Beading can be a fun, relaxing, and wonderfully creative outlet with lots of possibilities—if you get started on the right track. To help you move in that direction, we've put together the following list of common beading mistakes, along with some tips on how to avoid them.
01 of 05
Using the Wrong Beads for a Project
When you're just starting out, it is tempting to jump into a beading project or tackle a pattern using whatever beads you have on hand. Sometimes this works, but sometimes it may not. The beadwork may not lie flat or hold its intended shape, beads may appear to be spaced incorrectly, or your completed design simply may not look right and you can't figure out why.
One example is loom beadwork which will always look more uniform when it is done with Japanese cylinder beads.
Before you chalk this up to faulty technique, consider whether the real culprit is your beads. If you use beads that are even slightly different from those called for by a project's instructions, in size, shape, or even manufacturer, your beadwork is bound to look different from the example. That's because minor variations in bead geometry are compounded by the large number of beads in most beadwork. For instance, using a larger bead size than called for in the project instructions can have a big impact on the thread tension of the project.
With experience, you'll learn to select appropriate substitute beads for the projects and patterns you encounter. In the meantime, stick to project instructions as closely as possible, or make substitutions only when the project suggests other types of beads.
02 of 05
Beading With Too Much Thread
One thing that annoys beginning beaders the most is the thought of having to stop multiple times mid-project to add new beading thread.
To avoid this, you might try stitching with an extra long length of thread that will last a long time. Unfortunately, the long thread has its own set of drawbacks.
First, it can snag on just about anything, from your shoelaces to the corner of your work table. Second, the long thread is more likely to tangle than shorter thread. The time you spend teasing apart tangles and picking at knots can quickly exceed the time you save by switching thread less often.
Another problem with the extra-long thread is that it makes each stitch require more work, at least initially. When you pass through a bead in your beadwork, you need to pull the thread, stop, pull the thread some more, stop, and maybe even pull some more—just to complete one stitch. When you work with a shorter thread, you can get away with just one or two pulls with each stitch, which means your project gets completed faster.
And last, but not least, the longer thread is subjected to more wear while it is pulled through the beads and it can cause it to break either while you are beading or after you have completed the project.
The solution? Start out by pulling an arm span of thread at a time. And be patient about adding new thread; you'll get comfortable with it over time.
03 of 05
Beading With Incorrect Thread Tension
Thread tension affects how your beadwork drapes. When tension is too tight, beadwork curls or puckers, and when it's too loose, beadwork is floppy and may appear to have holes.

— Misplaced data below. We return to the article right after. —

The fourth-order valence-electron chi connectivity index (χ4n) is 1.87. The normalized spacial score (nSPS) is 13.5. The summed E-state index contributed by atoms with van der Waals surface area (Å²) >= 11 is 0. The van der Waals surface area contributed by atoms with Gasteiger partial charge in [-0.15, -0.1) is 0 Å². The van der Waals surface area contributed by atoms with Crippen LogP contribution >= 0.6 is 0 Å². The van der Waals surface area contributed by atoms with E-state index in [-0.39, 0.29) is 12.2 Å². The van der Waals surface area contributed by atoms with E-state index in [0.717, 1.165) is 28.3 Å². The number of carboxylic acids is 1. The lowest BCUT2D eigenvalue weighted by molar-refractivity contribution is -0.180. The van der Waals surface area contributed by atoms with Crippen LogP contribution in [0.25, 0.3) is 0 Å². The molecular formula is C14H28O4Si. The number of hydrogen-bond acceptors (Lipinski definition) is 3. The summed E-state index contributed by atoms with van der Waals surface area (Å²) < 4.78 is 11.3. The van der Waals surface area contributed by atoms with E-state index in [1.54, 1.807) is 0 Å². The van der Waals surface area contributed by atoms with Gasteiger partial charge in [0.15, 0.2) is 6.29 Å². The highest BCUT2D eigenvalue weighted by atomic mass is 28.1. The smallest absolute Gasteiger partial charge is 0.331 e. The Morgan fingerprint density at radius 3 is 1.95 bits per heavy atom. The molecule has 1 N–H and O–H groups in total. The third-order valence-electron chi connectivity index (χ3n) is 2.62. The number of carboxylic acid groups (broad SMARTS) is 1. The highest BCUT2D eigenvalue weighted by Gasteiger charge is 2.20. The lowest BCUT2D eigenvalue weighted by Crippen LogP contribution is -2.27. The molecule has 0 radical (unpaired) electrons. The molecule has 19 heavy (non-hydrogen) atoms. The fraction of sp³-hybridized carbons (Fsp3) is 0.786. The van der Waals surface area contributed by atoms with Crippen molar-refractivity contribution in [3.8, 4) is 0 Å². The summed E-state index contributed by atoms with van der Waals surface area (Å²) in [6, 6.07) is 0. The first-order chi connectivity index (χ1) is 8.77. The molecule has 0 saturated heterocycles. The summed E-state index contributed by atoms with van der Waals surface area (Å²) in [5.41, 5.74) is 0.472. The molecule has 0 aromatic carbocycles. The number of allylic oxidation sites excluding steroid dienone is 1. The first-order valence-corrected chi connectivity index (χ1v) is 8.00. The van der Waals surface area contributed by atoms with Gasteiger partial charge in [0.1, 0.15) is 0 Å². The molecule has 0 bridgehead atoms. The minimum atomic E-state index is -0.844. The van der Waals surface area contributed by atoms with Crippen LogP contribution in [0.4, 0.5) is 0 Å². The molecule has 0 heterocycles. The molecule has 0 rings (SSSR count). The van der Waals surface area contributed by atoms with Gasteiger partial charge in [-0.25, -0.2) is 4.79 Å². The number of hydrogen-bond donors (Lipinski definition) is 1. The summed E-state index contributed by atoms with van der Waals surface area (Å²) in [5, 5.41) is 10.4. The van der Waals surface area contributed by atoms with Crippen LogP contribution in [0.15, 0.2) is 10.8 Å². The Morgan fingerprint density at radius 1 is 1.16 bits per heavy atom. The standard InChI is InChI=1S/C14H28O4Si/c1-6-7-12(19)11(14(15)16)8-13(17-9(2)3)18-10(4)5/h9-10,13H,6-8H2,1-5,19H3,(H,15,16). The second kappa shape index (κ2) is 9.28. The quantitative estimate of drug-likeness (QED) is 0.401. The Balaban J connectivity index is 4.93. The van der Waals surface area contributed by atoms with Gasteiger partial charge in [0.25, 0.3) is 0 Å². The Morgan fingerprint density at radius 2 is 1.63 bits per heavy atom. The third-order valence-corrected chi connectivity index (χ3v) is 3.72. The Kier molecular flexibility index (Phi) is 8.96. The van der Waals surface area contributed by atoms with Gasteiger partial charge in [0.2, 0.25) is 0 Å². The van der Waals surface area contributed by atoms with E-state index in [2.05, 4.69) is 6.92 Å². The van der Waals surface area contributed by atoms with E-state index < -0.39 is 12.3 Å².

There's no getting around the fact that it takes practice to achieve perfect thread tension. However, you can expedite the process by picking up some good habits early on. Most importantly, learn to give the thread a gentle tug after completing every stitch. You can make that a hard tug for projects that call for "tight" tension.
Also, notice how the way you handle your beadwork affects thread tension. For example, you might find that if you pause and set down your beadwork, the tension loosens. Be sure to give the thread a few tugs before you begin stitching again, to avoid leaving a loose area with gaps between beads.
Although overly tight thread tension is permanent, it's often possible to correct tension that's too loose.
04 of 05
Splitting Your Beading Thread
Thread-splitting occurs when you inadvertently pass your beading needle through the thread in your beadwork. It can cause the last bead stitched to twist, rather than snapping into place and lying flat. Split thread also creates weak spots in your beadwork and makes it more difficult to tear out beadwork to correct a mistake.
Fortunately, most beads used for beadweaving have large holes that allow for multiple, clean passes of thread. You can avoid splitting thread by positioning your needle as far away as possible from existing thread within each bead.Continue to 5 of 5 below.
05 of 05
Being Afraid to Try New Beadwork Stitches
There are so many beadweaving stitches and techniques to learn, and not all of them will become your favorites. But try not to limit yourself by developing stitch phobias, where you avoid a beadweaving stitch because you think it will be difficult to learn.
A common beginner stitch phobia involves odd-count flat peyote stitch. Some people think that weaving around through the beadwork to reposition the needle is going to be much more difficult, especially compared to the ease of stitching even-count flat peyote. However, odd-count flat peyote gives you some interesting design possibilities that otherwise are difficult or impossible to achieve—such as centering motifs and making shaped beadwork. If you avoid this stitch, you'll limit your creativity drastically.
Select the stitches that you'd like to learn based on their end results. If you like what a stitch can do, you should pursue it. Just be patient, and keep in mind that all of the beadweaving stitches are doable. And even the more complicated techniques will become easier with practice.
Know that when you first start a new stitch, you should make a practice piece instead of expecting a perfect piece of beaded jewelry.
Edited by Lisa Yang